“Discovering the links between these two conditions may help us better understand both diseases and open up avenues for possible treatments,” said study author Catherine M. Roe, PhD, of Washington University School of Medicine in St. Louis, MO, and a member of the American Academy of Neurology.

For the study, researchers looked at a group of 3,020 people age 65 and older who were enrolled in the Cardiovascular Health Study and followed them for an average of five years to see whether they developed dementia and an average of eight years to see whether they developed cancer. At the start of the study, 164 people (5.4 percent) already had Alzheimer’s disease and 522 people (17.3 percent) already had a cancer diagnosis.

During the study, 478 people developed dementia and 376 people developed invasive cancer. For people who had Alzheimer’s disease at the start of the study, the risk of future cancer hospitalization was reduced by 69 percent compared to those who did not have Alzheimer’s disease when the study started. For Caucasian people who had cancer when the study started, their risk of developing Alzheimer’s disease was reduced by 43 percent compared to people who did not have cancer at the start of the study, although that finding was not evident in minority groups.


The study was supported by the National Institutes of Health, the National Heart, Lung, and Blood Institute, the National Institute of Neurological Disorders and Stroke, the National Institute on Aging, the National Center for Research Resources, and the Washington University Alzheimer’s Disease Research Center.

The American Academy of Neurology, an association of more than 21,000 neurologists and neuroscience professionals, is dedicated to promoting the highest quality patient-centered neurologic care. A neurologist is a doctor with specialized training in diagnosing, treating and managing disorders of the brain and nervous system such as stroke, Alzheimer’s disease, epilepsy, Parkinson’s disease, and multiple sclerosis.

For more information about the American Academy of Neurology, visit




Commonly used medications may produce cognitive impairment in older adults:

2009 study posted for filing

Contact: Cindy Fox Aisen
Indiana University

Drugs, such as diphenhydramine, which have an anticholinergic effect, are important medical therapies available by prescription and also are sold over the counter under various brand names such as Benadryl®, Dramamine®, Excederin PM®, Nytol®, Sominex®, Tylenol PM®, and Unisom®. Older adults most commonly use drugs with anticholinergic effects as sleep aids.INDIANAPOLIS – Many drugs commonly prescribed to older adults for a variety of common medical conditions including allergies, hypertension, asthma, and cardiovascular disease appear to negatively affect the aging brain causing immediate but possibly reversible cognitive impairment, including delirium, in older adults according to a clinical review now available online in the Journal of Clinical Interventions in Aging, a peer reviewed, open access publication.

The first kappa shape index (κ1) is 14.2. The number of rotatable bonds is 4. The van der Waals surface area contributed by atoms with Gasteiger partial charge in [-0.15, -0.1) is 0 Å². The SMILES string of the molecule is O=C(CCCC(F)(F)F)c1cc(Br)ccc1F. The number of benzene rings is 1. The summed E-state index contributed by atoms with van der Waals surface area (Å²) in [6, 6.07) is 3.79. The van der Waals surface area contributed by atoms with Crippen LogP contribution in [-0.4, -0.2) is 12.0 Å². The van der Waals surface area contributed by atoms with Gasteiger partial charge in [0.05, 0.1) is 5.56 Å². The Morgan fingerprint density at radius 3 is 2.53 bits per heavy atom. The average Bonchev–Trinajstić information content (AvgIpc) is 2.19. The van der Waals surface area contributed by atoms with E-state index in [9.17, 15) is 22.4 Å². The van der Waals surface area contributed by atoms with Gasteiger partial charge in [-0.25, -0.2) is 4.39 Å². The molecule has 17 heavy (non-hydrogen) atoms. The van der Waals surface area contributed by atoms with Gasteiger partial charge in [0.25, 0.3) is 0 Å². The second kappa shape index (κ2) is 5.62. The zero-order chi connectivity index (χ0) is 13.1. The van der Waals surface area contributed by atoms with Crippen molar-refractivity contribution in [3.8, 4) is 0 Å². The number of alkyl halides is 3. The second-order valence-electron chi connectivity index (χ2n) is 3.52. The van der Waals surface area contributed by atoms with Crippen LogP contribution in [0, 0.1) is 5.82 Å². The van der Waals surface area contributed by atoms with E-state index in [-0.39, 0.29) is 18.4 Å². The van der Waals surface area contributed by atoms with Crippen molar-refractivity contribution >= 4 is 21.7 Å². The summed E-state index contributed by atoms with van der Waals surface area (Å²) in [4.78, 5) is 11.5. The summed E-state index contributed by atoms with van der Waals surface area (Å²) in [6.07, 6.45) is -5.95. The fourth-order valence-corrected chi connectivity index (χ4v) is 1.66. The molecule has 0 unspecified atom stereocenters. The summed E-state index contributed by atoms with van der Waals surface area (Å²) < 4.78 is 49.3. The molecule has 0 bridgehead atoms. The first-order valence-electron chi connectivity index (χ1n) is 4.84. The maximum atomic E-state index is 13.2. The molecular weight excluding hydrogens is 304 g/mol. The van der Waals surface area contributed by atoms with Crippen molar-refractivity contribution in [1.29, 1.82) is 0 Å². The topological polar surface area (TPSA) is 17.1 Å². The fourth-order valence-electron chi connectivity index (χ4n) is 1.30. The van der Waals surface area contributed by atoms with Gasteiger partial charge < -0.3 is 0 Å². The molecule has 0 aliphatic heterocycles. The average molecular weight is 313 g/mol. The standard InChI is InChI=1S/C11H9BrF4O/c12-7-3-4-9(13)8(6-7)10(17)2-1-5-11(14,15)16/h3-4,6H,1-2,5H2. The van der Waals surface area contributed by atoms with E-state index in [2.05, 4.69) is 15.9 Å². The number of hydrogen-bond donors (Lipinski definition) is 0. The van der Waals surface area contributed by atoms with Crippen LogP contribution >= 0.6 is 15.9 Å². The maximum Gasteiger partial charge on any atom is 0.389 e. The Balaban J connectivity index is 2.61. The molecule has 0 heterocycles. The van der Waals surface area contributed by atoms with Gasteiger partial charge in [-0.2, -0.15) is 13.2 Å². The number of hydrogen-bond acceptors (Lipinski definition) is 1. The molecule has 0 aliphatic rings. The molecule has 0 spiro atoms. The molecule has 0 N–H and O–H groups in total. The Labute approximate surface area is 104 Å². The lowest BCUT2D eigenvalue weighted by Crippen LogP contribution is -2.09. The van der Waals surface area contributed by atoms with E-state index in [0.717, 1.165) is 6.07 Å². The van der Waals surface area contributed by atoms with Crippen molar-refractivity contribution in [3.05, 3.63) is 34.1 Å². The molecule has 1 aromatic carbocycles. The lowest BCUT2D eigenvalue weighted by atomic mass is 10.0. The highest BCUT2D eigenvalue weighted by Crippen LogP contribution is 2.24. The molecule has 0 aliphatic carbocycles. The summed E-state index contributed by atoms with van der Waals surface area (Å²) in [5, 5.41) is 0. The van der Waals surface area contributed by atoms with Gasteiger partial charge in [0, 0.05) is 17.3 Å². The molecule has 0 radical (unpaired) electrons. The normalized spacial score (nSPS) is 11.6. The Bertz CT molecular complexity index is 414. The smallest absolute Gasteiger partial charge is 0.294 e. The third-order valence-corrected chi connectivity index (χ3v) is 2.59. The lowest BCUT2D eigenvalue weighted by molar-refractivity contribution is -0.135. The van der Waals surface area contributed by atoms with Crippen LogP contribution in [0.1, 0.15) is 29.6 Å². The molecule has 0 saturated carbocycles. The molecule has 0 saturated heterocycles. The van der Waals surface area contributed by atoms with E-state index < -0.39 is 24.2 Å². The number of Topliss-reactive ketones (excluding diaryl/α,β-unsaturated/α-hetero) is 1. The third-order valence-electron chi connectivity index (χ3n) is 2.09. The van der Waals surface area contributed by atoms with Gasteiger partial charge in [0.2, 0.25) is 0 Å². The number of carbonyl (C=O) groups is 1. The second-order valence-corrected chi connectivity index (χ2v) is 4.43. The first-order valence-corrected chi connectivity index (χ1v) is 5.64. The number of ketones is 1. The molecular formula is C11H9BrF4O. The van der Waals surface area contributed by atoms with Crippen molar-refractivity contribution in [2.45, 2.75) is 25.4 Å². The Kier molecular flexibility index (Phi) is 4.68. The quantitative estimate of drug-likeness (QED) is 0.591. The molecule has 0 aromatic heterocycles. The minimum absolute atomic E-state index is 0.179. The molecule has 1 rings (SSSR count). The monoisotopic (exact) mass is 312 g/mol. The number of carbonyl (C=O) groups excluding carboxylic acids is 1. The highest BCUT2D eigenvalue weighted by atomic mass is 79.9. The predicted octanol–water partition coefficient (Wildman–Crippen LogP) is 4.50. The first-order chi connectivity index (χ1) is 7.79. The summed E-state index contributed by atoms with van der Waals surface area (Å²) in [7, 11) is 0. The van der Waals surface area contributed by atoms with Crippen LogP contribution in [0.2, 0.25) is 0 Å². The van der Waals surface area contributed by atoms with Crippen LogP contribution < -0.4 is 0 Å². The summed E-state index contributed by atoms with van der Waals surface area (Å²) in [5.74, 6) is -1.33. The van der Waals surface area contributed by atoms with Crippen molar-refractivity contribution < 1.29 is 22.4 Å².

While it is known that these medications do have an effect on the brain and in the case of sleeping pills, are prescribed to act on the brain, the study authors suggest the amount of cognitive impairment caused by the drugs in older adults is not well recognized.

“The public, physicians, and even the Food and Drug Administration, need to be made aware of the role of these common medications, and others with anticholinergic effects, in causing cognitive impairment. Patients should write down and tell their doctor which over-the-counter drugs they are taking. Doctors, who often think of these medications simply as antihistamines, antidepressants, antihypertensives, sleep aids or even itching remedies, need to recognize their systemic anticholinergic properties and the fact that they appear to impact brain health negatively. Doing so, and prescribing alternative medications, should improve both the health and quality of life of older adults,” said senior study author Malaz Boustani, M.D., Indiana University School of Medicine associate professor of medicine, Regenstrief Institute investigator, and research scientist with the IU Center for Aging Research.

Dr. Boustani and colleagues conducted a systematic evidence-based analysis of 27 peer reviewed studies of the relationship of anticholinergic effect and brain function as well as investigating anecdotal information. They found a strong link between anticholinergic effect and cognitive impairment in older adults.

“One of the goals of our work is to encourage the Food and Drug Administration to expand its safety evaluation process from looking only at the heart, kidney and liver effects of these drugs to include effects of a drug on the most precious organ in human beings, our brain,” Dr. Boustani said.